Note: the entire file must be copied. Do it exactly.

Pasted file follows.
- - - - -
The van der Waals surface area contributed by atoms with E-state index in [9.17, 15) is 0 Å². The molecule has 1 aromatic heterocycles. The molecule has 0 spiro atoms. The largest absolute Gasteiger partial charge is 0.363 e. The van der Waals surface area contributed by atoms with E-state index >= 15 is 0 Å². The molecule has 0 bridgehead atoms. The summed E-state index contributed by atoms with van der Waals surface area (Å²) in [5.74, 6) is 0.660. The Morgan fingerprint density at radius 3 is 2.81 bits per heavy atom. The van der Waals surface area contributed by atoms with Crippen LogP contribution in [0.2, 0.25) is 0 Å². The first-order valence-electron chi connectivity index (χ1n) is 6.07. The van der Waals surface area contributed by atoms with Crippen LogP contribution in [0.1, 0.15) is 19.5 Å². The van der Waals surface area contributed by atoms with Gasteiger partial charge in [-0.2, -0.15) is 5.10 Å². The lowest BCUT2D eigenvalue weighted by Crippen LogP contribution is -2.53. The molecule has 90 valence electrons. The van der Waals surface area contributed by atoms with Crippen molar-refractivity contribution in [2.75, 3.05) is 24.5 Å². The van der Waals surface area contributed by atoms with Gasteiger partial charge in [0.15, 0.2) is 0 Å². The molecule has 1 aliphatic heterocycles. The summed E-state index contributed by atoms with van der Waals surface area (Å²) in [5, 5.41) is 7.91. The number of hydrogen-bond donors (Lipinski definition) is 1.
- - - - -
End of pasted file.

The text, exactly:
The van der Waals surface area contributed by atoms with E-state index in [9.17, 15) is 0 Å². The molecule has 1 aromatic heterocycles. The molecule has 0 spiro atoms. The largest absolute Gasteiger partial charge is 0.363 e. The van der Waals surface area contributed by atoms with E-state index >= 15 is 0 Å². The molecule has 0 bridgehead atoms. The summed E-state index contributed by atoms with van der Waals surface area (Å²) in [5.74, 6) is 0.660. The Morgan fingerprint density at radius 3 is 2.81 bits per heavy atom. The van der Waals surface area contributed by atoms with Crippen LogP contribution in [0.2, 0.25) is 0 Å². The first-order valence-electron chi connectivity index (χ1n) is 6.07. The van der Waals surface area contributed by atoms with Crippen LogP contribution in [0.1, 0.15) is 19.5 Å². The van der Waals surface area contributed by atoms with Gasteiger partial charge in [-0.2, -0.15) is 5.10 Å². The lowest BCUT2D eigenvalue weighted by Crippen LogP contribution is -2.53. The molecule has 90 valence electrons. The van der Waals surface area contributed by atoms with Crippen molar-refractivity contribution in [2.75, 3.05) is 24.5 Å². The van der Waals surface area contributed by atoms with Gasteiger partial charge in [0.15, 0.2) is 0 Å². The molecule has 1 aliphatic heterocycles. The summed E-state index contributed by atoms with van der Waals surface area (Å²) in [5, 5.41) is 7.91. The number of hydrogen-bond donors (Lipinski definition) is 1.